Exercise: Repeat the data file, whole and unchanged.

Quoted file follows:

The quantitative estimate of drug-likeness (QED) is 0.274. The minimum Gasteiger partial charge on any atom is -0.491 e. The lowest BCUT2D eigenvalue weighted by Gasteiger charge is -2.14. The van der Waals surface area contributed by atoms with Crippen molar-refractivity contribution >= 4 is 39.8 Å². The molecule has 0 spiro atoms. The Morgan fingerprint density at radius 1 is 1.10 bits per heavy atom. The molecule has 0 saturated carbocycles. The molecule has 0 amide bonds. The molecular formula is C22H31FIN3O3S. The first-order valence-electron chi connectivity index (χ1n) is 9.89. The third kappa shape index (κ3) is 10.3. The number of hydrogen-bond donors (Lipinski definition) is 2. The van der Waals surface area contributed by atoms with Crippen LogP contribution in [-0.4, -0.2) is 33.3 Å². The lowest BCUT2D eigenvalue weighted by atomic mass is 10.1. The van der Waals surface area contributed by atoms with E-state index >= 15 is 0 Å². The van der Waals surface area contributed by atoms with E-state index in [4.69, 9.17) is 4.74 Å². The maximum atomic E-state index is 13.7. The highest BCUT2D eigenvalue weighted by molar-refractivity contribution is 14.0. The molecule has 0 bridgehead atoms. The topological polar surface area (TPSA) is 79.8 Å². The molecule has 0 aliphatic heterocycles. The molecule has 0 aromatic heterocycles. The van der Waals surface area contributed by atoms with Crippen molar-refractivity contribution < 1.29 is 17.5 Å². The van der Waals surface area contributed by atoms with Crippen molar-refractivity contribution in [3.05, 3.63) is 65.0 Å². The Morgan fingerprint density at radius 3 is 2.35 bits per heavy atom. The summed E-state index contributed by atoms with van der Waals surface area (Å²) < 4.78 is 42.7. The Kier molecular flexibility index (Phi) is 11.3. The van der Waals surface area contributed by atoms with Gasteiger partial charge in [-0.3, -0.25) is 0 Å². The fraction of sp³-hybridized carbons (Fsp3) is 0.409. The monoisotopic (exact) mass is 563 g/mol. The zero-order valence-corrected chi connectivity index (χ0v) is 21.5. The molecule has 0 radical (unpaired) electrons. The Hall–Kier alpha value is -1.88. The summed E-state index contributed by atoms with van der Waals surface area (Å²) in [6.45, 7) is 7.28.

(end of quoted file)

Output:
The quantitative estimate of drug-likeness (QED) is 0.274. The minimum Gasteiger partial charge on any atom is -0.491 e. The lowest BCUT2D eigenvalue weighted by Gasteiger charge is -2.14. The van der Waals surface area contributed by atoms with Crippen molar-refractivity contribution >= 4 is 39.8 Å². The molecule has 0 spiro atoms. The Morgan fingerprint density at radius 1 is 1.10 bits per heavy atom. The molecule has 0 saturated carbocycles. The molecule has 0 amide bonds. The molecular formula is C22H31FIN3O3S. The first-order valence-electron chi connectivity index (χ1n) is 9.89. The third kappa shape index (κ3) is 10.3. The number of hydrogen-bond donors (Lipinski definition) is 2. The van der Waals surface area contributed by atoms with Crippen LogP contribution in [-0.4, -0.2) is 33.3 Å². The lowest BCUT2D eigenvalue weighted by atomic mass is 10.1. The van der Waals surface area contributed by atoms with E-state index >= 15 is 0 Å². The van der Waals surface area contributed by atoms with E-state index in [4.69, 9.17) is 4.74 Å². The maximum atomic E-state index is 13.7. The highest BCUT2D eigenvalue weighted by molar-refractivity contribution is 14.0. The molecule has 0 bridgehead atoms. The topological polar surface area (TPSA) is 79.8 Å². The molecule has 0 aliphatic heterocycles. The molecule has 0 aromatic heterocycles. The van der Waals surface area contributed by atoms with Crippen molar-refractivity contribution < 1.29 is 17.5 Å². The van der Waals surface area contributed by atoms with Crippen molar-refractivity contribution in [3.05, 3.63) is 65.0 Å². The Morgan fingerprint density at radius 3 is 2.35 bits per heavy atom. The summed E-state index contributed by atoms with van der Waals surface area (Å²) < 4.78 is 42.7. The Kier molecular flexibility index (Phi) is 11.3. The van der Waals surface area contributed by atoms with Gasteiger partial charge in [-0.3, -0.25) is 0 Å². The fraction of sp³-hybridized carbons (Fsp3) is 0.409. The monoisotopic (exact) mass is 563 g/mol. The zero-order valence-corrected chi connectivity index (χ0v) is 21.5. The molecule has 0 radical (unpaired) electrons. The Hall–Kier alpha value is -1.88. The summed E-state index contributed by atoms with van der Waals surface area (Å²) in [6.45, 7) is 7.28.